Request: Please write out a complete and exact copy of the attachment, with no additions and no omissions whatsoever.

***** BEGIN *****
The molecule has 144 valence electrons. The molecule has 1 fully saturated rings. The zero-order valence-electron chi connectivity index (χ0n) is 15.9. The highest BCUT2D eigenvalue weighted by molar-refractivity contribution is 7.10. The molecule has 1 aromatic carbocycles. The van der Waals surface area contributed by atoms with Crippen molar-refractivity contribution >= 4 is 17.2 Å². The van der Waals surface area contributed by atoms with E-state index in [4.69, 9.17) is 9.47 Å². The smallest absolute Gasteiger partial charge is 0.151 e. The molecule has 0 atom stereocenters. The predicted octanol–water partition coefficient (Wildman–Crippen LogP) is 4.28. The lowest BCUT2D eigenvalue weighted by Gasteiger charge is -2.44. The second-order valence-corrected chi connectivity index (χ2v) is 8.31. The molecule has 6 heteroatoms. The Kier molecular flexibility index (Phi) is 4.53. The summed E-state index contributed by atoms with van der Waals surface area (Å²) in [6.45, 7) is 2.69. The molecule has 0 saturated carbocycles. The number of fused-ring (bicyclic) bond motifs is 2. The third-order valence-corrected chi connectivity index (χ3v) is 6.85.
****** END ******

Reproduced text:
The molecule has 144 valence electrons. The molecule has 1 fully saturated rings. The zero-order valence-electron chi connectivity index (χ0n) is 15.9. The highest BCUT2D eigenvalue weighted by molar-refractivity contribution is 7.10. The molecule has 1 aromatic carbocycles. The van der Waals surface area contributed by atoms with Crippen molar-refractivity contribution >= 4 is 17.2 Å². The van der Waals surface area contributed by atoms with E-state index in [4.69, 9.17) is 9.47 Å². The smallest absolute Gasteiger partial charge is 0.151 e. The molecule has 0 atom stereocenters. The predicted octanol–water partition coefficient (Wildman–Crippen LogP) is 4.28. The lowest BCUT2D eigenvalue weighted by Gasteiger charge is -2.44. The second-order valence-corrected chi connectivity index (χ2v) is 8.31. The molecule has 6 heteroatoms. The Kier molecular flexibility index (Phi) is 4.53. The summed E-state index contributed by atoms with van der Waals surface area (Å²) in [6.45, 7) is 2.69. The molecule has 0 saturated carbocycles. The number of fused-ring (bicyclic) bond motifs is 2. The third-order valence-corrected chi connectivity index (χ3v) is 6.85.